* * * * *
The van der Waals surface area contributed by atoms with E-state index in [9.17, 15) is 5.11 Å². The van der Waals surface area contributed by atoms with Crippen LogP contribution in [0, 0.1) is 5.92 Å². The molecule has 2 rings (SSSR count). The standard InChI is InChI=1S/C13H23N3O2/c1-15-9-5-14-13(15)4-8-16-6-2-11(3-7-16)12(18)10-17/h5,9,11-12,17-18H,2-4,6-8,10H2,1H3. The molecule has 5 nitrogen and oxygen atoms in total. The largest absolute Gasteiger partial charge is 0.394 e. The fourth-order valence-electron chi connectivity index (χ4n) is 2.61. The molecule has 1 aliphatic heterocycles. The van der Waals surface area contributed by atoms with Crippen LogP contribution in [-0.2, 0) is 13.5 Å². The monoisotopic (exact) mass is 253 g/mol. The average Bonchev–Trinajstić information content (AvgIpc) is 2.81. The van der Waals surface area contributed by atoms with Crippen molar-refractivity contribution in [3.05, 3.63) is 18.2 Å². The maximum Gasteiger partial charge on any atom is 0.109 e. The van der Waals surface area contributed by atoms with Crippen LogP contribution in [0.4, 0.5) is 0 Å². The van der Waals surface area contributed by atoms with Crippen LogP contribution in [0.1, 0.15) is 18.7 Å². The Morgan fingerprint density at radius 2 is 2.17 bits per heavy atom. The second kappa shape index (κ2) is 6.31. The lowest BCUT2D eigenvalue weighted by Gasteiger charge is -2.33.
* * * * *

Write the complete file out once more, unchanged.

The van der Waals surface area contributed by atoms with E-state index in [9.17, 15) is 5.11 Å². The van der Waals surface area contributed by atoms with Crippen LogP contribution in [0, 0.1) is 5.92 Å². The molecule has 2 rings (SSSR count). The standard InChI is InChI=1S/C13H23N3O2/c1-15-9-5-14-13(15)4-8-16-6-2-11(3-7-16)12(18)10-17/h5,9,11-12,17-18H,2-4,6-8,10H2,1H3. The molecule has 5 nitrogen and oxygen atoms in total. The largest absolute Gasteiger partial charge is 0.394 e. The fourth-order valence-electron chi connectivity index (χ4n) is 2.61. The molecule has 1 aliphatic heterocycles. The van der Waals surface area contributed by atoms with Crippen LogP contribution in [-0.2, 0) is 13.5 Å². The monoisotopic (exact) mass is 253 g/mol. The average Bonchev–Trinajstić information content (AvgIpc) is 2.81. The van der Waals surface area contributed by atoms with Crippen molar-refractivity contribution in [3.05, 3.63) is 18.2 Å². The maximum Gasteiger partial charge on any atom is 0.109 e. The van der Waals surface area contributed by atoms with Crippen LogP contribution in [0.4, 0.5) is 0 Å². The van der Waals surface area contributed by atoms with Crippen LogP contribution in [0.1, 0.15) is 18.7 Å². The Morgan fingerprint density at radius 2 is 2.17 bits per heavy atom. The second kappa shape index (κ2) is 6.31. The lowest BCUT2D eigenvalue weighted by Gasteiger charge is -2.33.